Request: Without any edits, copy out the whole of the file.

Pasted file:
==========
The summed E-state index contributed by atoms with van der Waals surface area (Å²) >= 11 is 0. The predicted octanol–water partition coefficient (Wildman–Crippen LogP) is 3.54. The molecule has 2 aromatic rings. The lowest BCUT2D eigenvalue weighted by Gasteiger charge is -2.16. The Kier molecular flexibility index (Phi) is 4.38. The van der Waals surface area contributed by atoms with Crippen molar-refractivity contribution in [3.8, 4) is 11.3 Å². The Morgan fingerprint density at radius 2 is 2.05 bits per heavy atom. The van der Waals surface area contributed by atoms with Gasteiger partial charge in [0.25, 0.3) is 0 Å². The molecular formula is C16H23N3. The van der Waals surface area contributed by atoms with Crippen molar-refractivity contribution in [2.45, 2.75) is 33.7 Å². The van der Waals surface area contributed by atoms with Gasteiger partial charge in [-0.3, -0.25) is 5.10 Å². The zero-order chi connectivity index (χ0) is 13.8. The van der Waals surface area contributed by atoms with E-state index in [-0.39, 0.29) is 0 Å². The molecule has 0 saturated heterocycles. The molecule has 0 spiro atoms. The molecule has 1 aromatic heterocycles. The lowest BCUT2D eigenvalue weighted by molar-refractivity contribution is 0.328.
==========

The summed E-state index contributed by atoms with van der Waals surface area (Å²) >= 11 is 0. The predicted octanol–water partition coefficient (Wildman–Crippen LogP) is 3.54. The molecule has 2 aromatic rings. The lowest BCUT2D eigenvalue weighted by Gasteiger charge is -2.16. The Kier molecular flexibility index (Phi) is 4.38. The van der Waals surface area contributed by atoms with Crippen molar-refractivity contribution in [3.8, 4) is 11.3 Å². The Morgan fingerprint density at radius 2 is 2.05 bits per heavy atom. The van der Waals surface area contributed by atoms with Gasteiger partial charge in [0.25, 0.3) is 0 Å². The molecular formula is C16H23N3. The van der Waals surface area contributed by atoms with Crippen molar-refractivity contribution in [2.45, 2.75) is 33.7 Å². The van der Waals surface area contributed by atoms with Gasteiger partial charge in [-0.3, -0.25) is 5.10 Å². The zero-order chi connectivity index (χ0) is 13.8. The van der Waals surface area contributed by atoms with E-state index in [-0.39, 0.29) is 0 Å². The molecule has 0 saturated heterocycles. The molecule has 0 spiro atoms. The molecule has 1 aromatic heterocycles. The lowest BCUT2D eigenvalue weighted by molar-refractivity contribution is 0.328.